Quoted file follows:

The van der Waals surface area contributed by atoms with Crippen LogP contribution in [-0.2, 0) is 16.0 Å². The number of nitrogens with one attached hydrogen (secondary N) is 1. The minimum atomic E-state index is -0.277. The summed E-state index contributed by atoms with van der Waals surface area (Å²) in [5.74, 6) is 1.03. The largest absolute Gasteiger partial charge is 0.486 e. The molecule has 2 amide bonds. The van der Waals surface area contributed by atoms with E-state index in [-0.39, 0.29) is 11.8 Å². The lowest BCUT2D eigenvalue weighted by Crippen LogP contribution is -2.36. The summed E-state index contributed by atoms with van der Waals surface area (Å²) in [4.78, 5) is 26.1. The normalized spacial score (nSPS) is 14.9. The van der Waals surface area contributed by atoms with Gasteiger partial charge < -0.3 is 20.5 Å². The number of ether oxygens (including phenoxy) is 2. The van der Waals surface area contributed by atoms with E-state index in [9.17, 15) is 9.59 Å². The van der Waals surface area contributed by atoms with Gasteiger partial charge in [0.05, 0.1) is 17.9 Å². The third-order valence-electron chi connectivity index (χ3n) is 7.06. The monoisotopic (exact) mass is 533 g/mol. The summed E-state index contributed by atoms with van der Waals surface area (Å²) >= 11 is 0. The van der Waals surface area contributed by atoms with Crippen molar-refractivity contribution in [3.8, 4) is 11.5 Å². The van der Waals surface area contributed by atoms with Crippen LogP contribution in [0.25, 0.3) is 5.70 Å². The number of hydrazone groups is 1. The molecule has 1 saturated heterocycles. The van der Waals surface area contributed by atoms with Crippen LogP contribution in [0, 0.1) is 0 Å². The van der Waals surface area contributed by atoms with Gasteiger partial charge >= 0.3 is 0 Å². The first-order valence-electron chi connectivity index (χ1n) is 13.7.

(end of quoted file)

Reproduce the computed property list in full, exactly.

The van der Waals surface area contributed by atoms with Crippen LogP contribution in [-0.2, 0) is 16.0 Å². The number of nitrogens with one attached hydrogen (secondary N) is 1. The minimum atomic E-state index is -0.277. The summed E-state index contributed by atoms with van der Waals surface area (Å²) in [5.74, 6) is 1.03. The largest absolute Gasteiger partial charge is 0.486 e. The molecule has 2 amide bonds. The van der Waals surface area contributed by atoms with E-state index in [-0.39, 0.29) is 11.8 Å². The lowest BCUT2D eigenvalue weighted by Crippen LogP contribution is -2.36. The summed E-state index contributed by atoms with van der Waals surface area (Å²) in [4.78, 5) is 26.1. The normalized spacial score (nSPS) is 14.9. The van der Waals surface area contributed by atoms with Gasteiger partial charge < -0.3 is 20.5 Å². The number of ether oxygens (including phenoxy) is 2. The van der Waals surface area contributed by atoms with E-state index in [9.17, 15) is 9.59 Å². The van der Waals surface area contributed by atoms with Gasteiger partial charge in [0.05, 0.1) is 17.9 Å². The third-order valence-electron chi connectivity index (χ3n) is 7.06. The monoisotopic (exact) mass is 533 g/mol. The summed E-state index contributed by atoms with van der Waals surface area (Å²) >= 11 is 0. The van der Waals surface area contributed by atoms with Crippen molar-refractivity contribution in [3.8, 4) is 11.5 Å². The van der Waals surface area contributed by atoms with Crippen LogP contribution in [0.25, 0.3) is 5.70 Å². The number of hydrazone groups is 1. The molecule has 1 saturated heterocycles. The van der Waals surface area contributed by atoms with Crippen LogP contribution in [0, 0.1) is 0 Å². The van der Waals surface area contributed by atoms with Gasteiger partial charge >= 0.3 is 0 Å². The first-order valence-electron chi connectivity index (χ1n) is 13.7.